The long-legged and mean-tempered but water-saving camel is the symbol of a week-long program beginning Sunday that the Washington Suburban Sanitary Commission hopes will teach its customers how to get over the hump of any future drought.

"'CAMEL WEEK' will be a 'DRY RUN' to determine how WSSC customers can work together as a team to reduce their water to meet just their essential needs," according to an announcement contained in 300,000 flyers that the agency is distributing to its 1.2 million customers in Montgomery and Prince George's counties.

During Camel Week (May 22 to 29), the flyers suggest:

"FLUSH THE TOILET SPARINGLY, ONLY WHEN THERE ARE SOLIDS TO BE SENT DOWN THE DRAIN. IF YOU'RE REALLY INTERESTED IN SAVING WATER IN YOU WATER CLOSET FOR FLUSHING . . .

"REDUCE THE NUMBER OF BATH/SHOWERS IN YOUR HOUSEHOLD (REMEMBER THE SATURDAY NIGHT BATH - ONCE A WEEK!) . . . AND, BY ALL MEANS, TAKE SHORTER SHOWERS (five minutes is enough).

"HOW ABOUT PUTTING THE GARBAGE ON THE COMPOST PILE OR INTO THE REFUSE CONTAINER? THIS COULD SAVE MANY GALLONS A DAY" (normally used by garbage grinders).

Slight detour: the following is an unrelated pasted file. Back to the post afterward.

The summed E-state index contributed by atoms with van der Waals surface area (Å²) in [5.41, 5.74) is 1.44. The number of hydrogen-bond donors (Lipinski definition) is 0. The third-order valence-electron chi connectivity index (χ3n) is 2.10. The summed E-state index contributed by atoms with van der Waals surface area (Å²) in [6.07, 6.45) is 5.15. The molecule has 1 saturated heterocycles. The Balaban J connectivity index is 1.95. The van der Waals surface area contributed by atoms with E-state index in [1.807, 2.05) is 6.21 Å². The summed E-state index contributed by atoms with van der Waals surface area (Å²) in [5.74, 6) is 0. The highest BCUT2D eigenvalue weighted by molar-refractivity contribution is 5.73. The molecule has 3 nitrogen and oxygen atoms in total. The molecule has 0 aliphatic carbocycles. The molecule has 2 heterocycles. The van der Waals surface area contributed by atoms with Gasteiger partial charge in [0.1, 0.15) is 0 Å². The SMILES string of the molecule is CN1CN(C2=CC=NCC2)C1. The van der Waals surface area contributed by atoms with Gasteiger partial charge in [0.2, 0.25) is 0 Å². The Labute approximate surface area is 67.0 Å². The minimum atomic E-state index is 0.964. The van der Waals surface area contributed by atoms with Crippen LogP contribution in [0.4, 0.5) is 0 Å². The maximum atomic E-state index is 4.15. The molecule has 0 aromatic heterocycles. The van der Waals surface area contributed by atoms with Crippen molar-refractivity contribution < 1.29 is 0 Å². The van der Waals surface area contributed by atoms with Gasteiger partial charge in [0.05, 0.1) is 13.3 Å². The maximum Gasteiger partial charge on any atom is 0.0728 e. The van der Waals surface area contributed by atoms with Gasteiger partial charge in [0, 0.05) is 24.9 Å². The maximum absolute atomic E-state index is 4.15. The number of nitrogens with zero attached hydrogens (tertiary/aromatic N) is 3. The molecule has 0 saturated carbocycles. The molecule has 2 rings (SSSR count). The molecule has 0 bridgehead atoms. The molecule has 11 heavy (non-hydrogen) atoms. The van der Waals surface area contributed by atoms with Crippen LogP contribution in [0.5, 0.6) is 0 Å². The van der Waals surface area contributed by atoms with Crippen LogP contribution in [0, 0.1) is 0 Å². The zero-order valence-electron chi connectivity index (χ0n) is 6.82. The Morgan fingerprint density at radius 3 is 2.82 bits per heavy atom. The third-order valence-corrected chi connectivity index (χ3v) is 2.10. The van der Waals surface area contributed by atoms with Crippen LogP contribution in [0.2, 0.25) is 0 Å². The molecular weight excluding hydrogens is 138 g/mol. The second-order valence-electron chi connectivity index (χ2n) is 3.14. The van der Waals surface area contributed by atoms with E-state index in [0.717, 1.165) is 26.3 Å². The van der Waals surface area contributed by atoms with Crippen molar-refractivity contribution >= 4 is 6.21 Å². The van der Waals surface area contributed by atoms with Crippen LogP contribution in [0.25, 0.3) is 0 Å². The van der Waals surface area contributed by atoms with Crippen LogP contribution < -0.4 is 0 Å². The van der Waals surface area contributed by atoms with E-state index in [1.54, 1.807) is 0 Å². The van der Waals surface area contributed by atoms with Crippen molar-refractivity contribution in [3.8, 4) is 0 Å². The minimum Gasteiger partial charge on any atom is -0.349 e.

The WSSC also urges customers to check for water leaks, to water plants, flower gardens and cars by hand, rather than by using the hose, and to turn the water off ("don't let it run") while they brush their teeth.

Customers are also being asked to dream up their own water-conservation measures, and enter them in a contest sponsored by the agency. Prizes will include 20 push-button toilet-modificiation flusher systems, which refill toilets with 2.5 gallons of water, instead of the usual five-to-seven, according to WSSC spokesman Art Brigham.

"In a real drought we could impose mandatory restrictions on the use of water outside the home for such things as gardens and car washing. However, we hope that voluntary conservation will help us avoid that," Brigham said. The agency hopes that during Camel Week customers will use 10 per cent less water than they did during the same period last year, when 143 million gallons were used, he added.

Although spring rains have been lighter than usual, there is no immediate answer danger of a local drought, according to Brigham.

Brigham said the one-bumped dromedary was first used as a WSSC symbol during Camel Day in 1972, although no results from that effort are recorded. The one-humped camel was chosen as a symbol over the two-humped camel because "a one-humped camel looked better running in our drawing than a two-humped camel did," he said.

As for the notoriously foul temper of all camels, Brigham said, "when they're on the run they don't have time to think bad things." Brigham did not say where the camel is supposed to be running to."